Council member Keith Funk compared paying more for salt during an emergency to buying milk at a convenience store.
Before the salt could be delivered by Majors, Monroe borrowed 100 tons from the Butler County Engineer’s Office and that salt has been restored, Brock said. The city’s two salt bins that hold 1,250 tons are full, he said.
He said it’s “a balancing act” to order the correct amount of salt because there are “good winters and bad winters.” There have been mild winters when very little salt was used, he said.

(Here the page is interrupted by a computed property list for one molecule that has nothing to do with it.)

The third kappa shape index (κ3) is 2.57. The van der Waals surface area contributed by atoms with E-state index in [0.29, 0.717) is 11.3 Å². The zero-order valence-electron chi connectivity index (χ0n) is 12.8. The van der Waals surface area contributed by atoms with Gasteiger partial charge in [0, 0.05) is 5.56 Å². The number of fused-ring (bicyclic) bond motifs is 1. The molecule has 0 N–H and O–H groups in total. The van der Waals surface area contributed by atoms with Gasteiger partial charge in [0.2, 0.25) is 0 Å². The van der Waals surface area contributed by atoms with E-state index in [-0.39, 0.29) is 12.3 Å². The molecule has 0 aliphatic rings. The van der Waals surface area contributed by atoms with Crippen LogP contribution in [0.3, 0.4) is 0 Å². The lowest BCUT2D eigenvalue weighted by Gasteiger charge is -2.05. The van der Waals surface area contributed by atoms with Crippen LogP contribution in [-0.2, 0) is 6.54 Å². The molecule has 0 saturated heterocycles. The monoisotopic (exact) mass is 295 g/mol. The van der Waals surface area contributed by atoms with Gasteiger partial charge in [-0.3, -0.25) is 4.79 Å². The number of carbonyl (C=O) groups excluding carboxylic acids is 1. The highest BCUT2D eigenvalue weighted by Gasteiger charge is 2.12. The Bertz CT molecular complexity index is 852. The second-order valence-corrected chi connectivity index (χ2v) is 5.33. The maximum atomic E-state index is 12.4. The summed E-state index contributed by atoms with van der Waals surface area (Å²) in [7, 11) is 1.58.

The city is completing a facilities study to determine if it should increase the capacities of its salt bins, Brock said. Larger bins would allow the city to purchase more salt during the summer and store it until needed.
In other business:
Council had a first reading of a resolution that would raise monthly trash fees with Rumpke from $13.50 to $18.48, or a 37-percent increase. The contract would run through Jan. 31, 2023.
If approved, the rate increase would be the first in the city since 2006, according to Brock.
Council is considering whether to hold Monroe’s annual July 4 fireworks show and festival if the Lions Club, which typically sponsors the event, is unable, Mayor Jason Frentzel said.
Last year’s July 4th celebration was cancelled due to the coronavirus, though the city held a fireworks show on Labor Day.